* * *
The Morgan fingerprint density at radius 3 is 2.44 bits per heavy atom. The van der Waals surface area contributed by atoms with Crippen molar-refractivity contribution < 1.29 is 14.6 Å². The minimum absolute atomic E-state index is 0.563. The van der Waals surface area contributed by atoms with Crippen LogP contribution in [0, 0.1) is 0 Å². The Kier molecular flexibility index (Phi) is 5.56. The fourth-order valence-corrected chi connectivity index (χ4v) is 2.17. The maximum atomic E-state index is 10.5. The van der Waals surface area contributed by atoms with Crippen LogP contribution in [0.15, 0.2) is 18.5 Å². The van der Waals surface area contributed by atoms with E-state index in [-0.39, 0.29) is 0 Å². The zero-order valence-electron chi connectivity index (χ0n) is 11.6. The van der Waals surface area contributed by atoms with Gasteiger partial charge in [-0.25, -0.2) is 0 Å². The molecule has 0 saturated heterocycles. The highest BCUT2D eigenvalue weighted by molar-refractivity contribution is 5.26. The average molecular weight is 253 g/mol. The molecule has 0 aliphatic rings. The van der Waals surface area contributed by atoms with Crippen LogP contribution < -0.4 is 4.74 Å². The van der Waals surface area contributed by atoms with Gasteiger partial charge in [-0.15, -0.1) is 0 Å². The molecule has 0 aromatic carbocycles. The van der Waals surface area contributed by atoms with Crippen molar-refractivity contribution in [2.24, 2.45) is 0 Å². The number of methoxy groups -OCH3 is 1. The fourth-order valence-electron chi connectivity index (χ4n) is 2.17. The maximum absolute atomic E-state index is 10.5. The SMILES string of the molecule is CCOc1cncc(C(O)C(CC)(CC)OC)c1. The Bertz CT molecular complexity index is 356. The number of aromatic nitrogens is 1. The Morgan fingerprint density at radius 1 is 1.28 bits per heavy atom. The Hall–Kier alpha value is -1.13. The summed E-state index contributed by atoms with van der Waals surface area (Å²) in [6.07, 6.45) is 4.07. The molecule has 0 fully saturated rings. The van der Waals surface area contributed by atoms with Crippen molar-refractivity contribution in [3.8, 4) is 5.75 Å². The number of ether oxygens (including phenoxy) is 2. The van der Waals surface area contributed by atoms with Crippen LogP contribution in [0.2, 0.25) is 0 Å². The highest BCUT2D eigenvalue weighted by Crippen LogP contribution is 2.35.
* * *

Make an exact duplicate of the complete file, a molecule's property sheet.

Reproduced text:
The Morgan fingerprint density at radius 3 is 2.44 bits per heavy atom. The van der Waals surface area contributed by atoms with Crippen molar-refractivity contribution < 1.29 is 14.6 Å². The minimum absolute atomic E-state index is 0.563. The van der Waals surface area contributed by atoms with Crippen LogP contribution in [0, 0.1) is 0 Å². The Kier molecular flexibility index (Phi) is 5.56. The fourth-order valence-corrected chi connectivity index (χ4v) is 2.17. The maximum atomic E-state index is 10.5. The van der Waals surface area contributed by atoms with Crippen LogP contribution in [0.15, 0.2) is 18.5 Å². The van der Waals surface area contributed by atoms with E-state index in [-0.39, 0.29) is 0 Å². The zero-order valence-electron chi connectivity index (χ0n) is 11.6. The van der Waals surface area contributed by atoms with Gasteiger partial charge in [-0.25, -0.2) is 0 Å². The molecule has 0 saturated heterocycles. The highest BCUT2D eigenvalue weighted by molar-refractivity contribution is 5.26. The average molecular weight is 253 g/mol. The molecule has 0 aliphatic rings. The van der Waals surface area contributed by atoms with Crippen LogP contribution < -0.4 is 4.74 Å². The van der Waals surface area contributed by atoms with Gasteiger partial charge in [-0.15, -0.1) is 0 Å². The molecule has 0 aromatic carbocycles. The van der Waals surface area contributed by atoms with Crippen molar-refractivity contribution in [2.24, 2.45) is 0 Å². The number of methoxy groups -OCH3 is 1. The fourth-order valence-electron chi connectivity index (χ4n) is 2.17. The maximum absolute atomic E-state index is 10.5. The SMILES string of the molecule is CCOc1cncc(C(O)C(CC)(CC)OC)c1. The Bertz CT molecular complexity index is 356. The number of aromatic nitrogens is 1. The Morgan fingerprint density at radius 1 is 1.28 bits per heavy atom. The Hall–Kier alpha value is -1.13. The summed E-state index contributed by atoms with van der Waals surface area (Å²) in [6.07, 6.45) is 4.07. The molecule has 0 fully saturated rings. The van der Waals surface area contributed by atoms with Crippen molar-refractivity contribution in [3.8, 4) is 5.75 Å². The number of ether oxygens (including phenoxy) is 2. The van der Waals surface area contributed by atoms with Crippen LogP contribution in [0.2, 0.25) is 0 Å². The highest BCUT2D eigenvalue weighted by Crippen LogP contribution is 2.35.